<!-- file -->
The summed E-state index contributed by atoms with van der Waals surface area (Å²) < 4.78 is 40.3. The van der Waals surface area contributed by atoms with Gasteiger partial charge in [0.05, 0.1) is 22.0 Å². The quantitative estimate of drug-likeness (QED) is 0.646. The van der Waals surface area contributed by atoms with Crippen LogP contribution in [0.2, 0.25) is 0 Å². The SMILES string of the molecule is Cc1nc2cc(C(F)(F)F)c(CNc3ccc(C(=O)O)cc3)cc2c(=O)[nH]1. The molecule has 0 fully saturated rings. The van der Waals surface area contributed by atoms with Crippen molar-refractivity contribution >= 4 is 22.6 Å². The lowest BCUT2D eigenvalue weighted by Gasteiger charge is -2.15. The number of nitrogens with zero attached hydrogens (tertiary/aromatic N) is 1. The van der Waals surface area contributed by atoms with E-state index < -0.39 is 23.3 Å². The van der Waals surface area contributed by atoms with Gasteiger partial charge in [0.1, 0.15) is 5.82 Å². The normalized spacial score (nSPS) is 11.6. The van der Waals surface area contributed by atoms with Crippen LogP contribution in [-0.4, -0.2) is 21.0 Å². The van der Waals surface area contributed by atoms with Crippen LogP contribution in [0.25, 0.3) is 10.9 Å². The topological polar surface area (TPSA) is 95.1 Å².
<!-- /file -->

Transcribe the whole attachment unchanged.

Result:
The summed E-state index contributed by atoms with van der Waals surface area (Å²) < 4.78 is 40.3. The van der Waals surface area contributed by atoms with Gasteiger partial charge in [0.05, 0.1) is 22.0 Å². The quantitative estimate of drug-likeness (QED) is 0.646. The van der Waals surface area contributed by atoms with Crippen LogP contribution in [0.2, 0.25) is 0 Å². The SMILES string of the molecule is Cc1nc2cc(C(F)(F)F)c(CNc3ccc(C(=O)O)cc3)cc2c(=O)[nH]1. The molecule has 0 fully saturated rings. The van der Waals surface area contributed by atoms with Crippen molar-refractivity contribution >= 4 is 22.6 Å². The lowest BCUT2D eigenvalue weighted by Gasteiger charge is -2.15. The number of nitrogens with zero attached hydrogens (tertiary/aromatic N) is 1. The van der Waals surface area contributed by atoms with E-state index < -0.39 is 23.3 Å². The van der Waals surface area contributed by atoms with Gasteiger partial charge in [0.1, 0.15) is 5.82 Å². The normalized spacial score (nSPS) is 11.6. The van der Waals surface area contributed by atoms with Crippen LogP contribution in [-0.4, -0.2) is 21.0 Å². The van der Waals surface area contributed by atoms with Crippen LogP contribution in [0.25, 0.3) is 10.9 Å². The topological polar surface area (TPSA) is 95.1 Å².